Tuesday, September 4, 2007

My New Girl's Bike

Well, I finally broke down and replaced the sad old teacher's bike. The thing hadn't been maintained at all since its purchase five years ago, but the nail on the coffin was my hideous treatment. The bike sucked, and I hated it, so I abused it to make it pay for being a terrible bike. I hit every pothole, curb, and ledge in striking distance. A month ago I got a flat on the rear wheel. I rode it on the rim and eventually started breaking spokes every few days.

At this point I had a wobbly-ass rear wheel that's all rusty and out of true, and the rear tire was making a horrible rubber-smooshing-on-pavement sound, and yet I rode on. A couple weeks ago I got a flat in the front. Now the front's making the smooshy flat tire sound. I felt like I was riding the thing through molasses, and yet I still rode on.

Every time I rode across a slight lip on the pavement, the tires would slide off the rim and the whole bike would flop about an inch to the side of the slippage. Disconcerting, but I ignored it.

My breaking point came after work yesterday. I had just applied the dynamo to the front wheel to power the headlight. The dynamo was dragging on the rim to generate the power, the two flat tires were pancaked against the road making their horrible noise, and both of my wheels hopped at different points in their revolution due to being more oval than round. So there I was, a big white guy on a little bike with 2 flat tires and football shaped wheels clanking and clattering down the road at about 3 miles an hour.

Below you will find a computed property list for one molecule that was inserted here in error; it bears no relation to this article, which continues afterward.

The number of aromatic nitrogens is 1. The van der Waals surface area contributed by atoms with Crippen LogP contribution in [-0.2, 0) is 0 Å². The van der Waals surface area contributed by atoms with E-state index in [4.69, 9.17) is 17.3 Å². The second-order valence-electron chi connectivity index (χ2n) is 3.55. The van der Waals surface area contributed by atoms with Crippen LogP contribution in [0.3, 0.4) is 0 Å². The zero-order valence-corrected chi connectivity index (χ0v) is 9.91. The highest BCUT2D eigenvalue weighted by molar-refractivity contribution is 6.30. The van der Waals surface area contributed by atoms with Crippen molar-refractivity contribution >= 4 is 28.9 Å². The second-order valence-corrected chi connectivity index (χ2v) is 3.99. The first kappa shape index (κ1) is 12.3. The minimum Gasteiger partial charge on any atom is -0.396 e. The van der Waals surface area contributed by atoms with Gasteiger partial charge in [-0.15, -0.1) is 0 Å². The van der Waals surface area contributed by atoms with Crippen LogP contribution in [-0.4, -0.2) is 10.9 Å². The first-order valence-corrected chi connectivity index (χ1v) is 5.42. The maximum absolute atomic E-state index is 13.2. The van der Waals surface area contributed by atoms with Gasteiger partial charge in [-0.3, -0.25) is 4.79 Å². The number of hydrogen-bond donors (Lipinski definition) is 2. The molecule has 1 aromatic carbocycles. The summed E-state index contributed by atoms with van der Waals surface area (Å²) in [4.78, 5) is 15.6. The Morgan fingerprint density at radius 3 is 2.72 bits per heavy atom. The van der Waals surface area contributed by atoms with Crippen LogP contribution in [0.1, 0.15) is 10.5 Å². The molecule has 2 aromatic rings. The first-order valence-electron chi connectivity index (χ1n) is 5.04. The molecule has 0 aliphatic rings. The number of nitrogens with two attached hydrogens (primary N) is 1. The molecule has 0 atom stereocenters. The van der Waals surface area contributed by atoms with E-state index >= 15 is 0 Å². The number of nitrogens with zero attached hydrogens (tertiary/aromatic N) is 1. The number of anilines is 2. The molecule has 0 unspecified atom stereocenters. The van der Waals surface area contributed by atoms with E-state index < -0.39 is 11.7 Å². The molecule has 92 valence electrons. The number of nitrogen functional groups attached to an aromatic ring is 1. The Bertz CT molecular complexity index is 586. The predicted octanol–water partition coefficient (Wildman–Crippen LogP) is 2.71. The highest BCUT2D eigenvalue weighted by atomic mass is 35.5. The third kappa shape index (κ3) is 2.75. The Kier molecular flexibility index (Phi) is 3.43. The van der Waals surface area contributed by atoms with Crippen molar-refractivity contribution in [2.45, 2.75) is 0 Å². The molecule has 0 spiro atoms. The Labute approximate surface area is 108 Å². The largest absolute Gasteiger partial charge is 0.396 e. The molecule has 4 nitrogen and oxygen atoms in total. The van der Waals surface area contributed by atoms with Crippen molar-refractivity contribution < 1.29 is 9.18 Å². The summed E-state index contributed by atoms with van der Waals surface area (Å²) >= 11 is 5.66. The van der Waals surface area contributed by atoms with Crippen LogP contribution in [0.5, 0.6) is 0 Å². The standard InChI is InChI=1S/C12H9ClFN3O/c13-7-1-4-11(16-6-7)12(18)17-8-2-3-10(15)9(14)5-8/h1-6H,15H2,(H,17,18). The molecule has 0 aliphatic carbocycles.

Even though it would have been less than 30 bucks to get that rusty deathtrap rideable again, I ditched it and bought an entirely new crappy bike for the low low price of 8,800 yen (75 bucks). I felt like I was riding a Colnago on the way back from the store. It just goes to show you--you don't need fancy things, just crappy things for your mediocre things to seem great in comparison to!


Lisa said...

I shed a little tear for your poor bike reading that story. It's not the bike's fault it had suffered years of neglect.
While I am glad you got a new sweet ride I hope you gave your old bike a proper send off. Or that you at least took a picture to properly capture your first Japanese wheels.

Sam said...

I'm still curious about this new bike. In the title of your post you refer to it as a "Girl's Bike" yet in the post itself, you fail to elaborate. Is it hot pink with glitter in the spokes and tassels hanging from the handle bars?

Nate said...

I actually just ditched my bike in a bike rack near the store (as did a lot of other people, judging from the quality of bikes locked up). Unfortunately, I mentioned this to the Bossman, and he said oh, no problem, lets go recycle it on Sunday! So I'm gonna either pay 500 yen to recycle that bastard, or take a hacksaw to it and recycle it for free in little pieces.

It's probably better that I take care of it, since I'm not sure if there's any identifiers connecting it to this apartment...

Nate said...

Sam- The bikes people ride in Japan are what Americans call "girl's bikes." They have a big basket on the front and a low curved downward top tube. A "mens" bike is popularly thought of as one with a testicle-crushing 1-3 inches of standover when you straddle the top tube.

d said...

"a testicle-crushing 1-3 inches of standover when you straddle the top tube."

Speaking personally?

As for recycling the old bike, your boss was gently reminding you about the proper way to behave in a well-ordered society, barbarian-san.

Also, I did a double-take on reading the title of this post. There are, as you know, a few ways of interpreting it. Ain't English grand?!